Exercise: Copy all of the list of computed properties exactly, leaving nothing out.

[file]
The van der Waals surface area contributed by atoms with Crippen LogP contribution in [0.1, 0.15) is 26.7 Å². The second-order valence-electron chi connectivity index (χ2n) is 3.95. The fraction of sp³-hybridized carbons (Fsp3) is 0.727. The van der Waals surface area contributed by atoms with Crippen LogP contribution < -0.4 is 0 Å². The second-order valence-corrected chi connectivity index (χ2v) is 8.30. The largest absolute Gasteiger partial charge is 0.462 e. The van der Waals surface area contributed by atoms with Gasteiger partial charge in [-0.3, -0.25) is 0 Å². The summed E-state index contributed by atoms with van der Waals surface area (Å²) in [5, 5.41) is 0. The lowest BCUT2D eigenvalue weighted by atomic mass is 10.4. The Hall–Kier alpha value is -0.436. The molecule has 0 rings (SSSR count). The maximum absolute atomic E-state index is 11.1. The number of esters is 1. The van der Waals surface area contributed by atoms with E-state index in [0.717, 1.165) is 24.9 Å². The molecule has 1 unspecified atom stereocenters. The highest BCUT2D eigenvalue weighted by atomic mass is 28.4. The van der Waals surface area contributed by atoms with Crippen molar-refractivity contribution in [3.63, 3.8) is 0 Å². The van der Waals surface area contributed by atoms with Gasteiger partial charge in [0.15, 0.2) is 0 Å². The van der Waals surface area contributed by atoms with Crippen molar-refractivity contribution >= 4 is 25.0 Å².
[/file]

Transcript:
The van der Waals surface area contributed by atoms with Crippen LogP contribution in [0.1, 0.15) is 26.7 Å². The second-order valence-electron chi connectivity index (χ2n) is 3.95. The fraction of sp³-hybridized carbons (Fsp3) is 0.727. The van der Waals surface area contributed by atoms with Crippen LogP contribution < -0.4 is 0 Å². The second-order valence-corrected chi connectivity index (χ2v) is 8.30. The largest absolute Gasteiger partial charge is 0.462 e. The van der Waals surface area contributed by atoms with Gasteiger partial charge in [-0.3, -0.25) is 0 Å². The summed E-state index contributed by atoms with van der Waals surface area (Å²) in [5, 5.41) is 0. The lowest BCUT2D eigenvalue weighted by atomic mass is 10.4. The Hall–Kier alpha value is -0.436. The molecule has 0 rings (SSSR count). The maximum absolute atomic E-state index is 11.1. The number of esters is 1. The van der Waals surface area contributed by atoms with E-state index in [0.717, 1.165) is 24.9 Å². The molecule has 1 unspecified atom stereocenters. The highest BCUT2D eigenvalue weighted by atomic mass is 28.4. The van der Waals surface area contributed by atoms with Crippen molar-refractivity contribution in [3.63, 3.8) is 0 Å². The van der Waals surface area contributed by atoms with Gasteiger partial charge in [0.15, 0.2) is 0 Å². The van der Waals surface area contributed by atoms with Crippen molar-refractivity contribution >= 4 is 25.0 Å².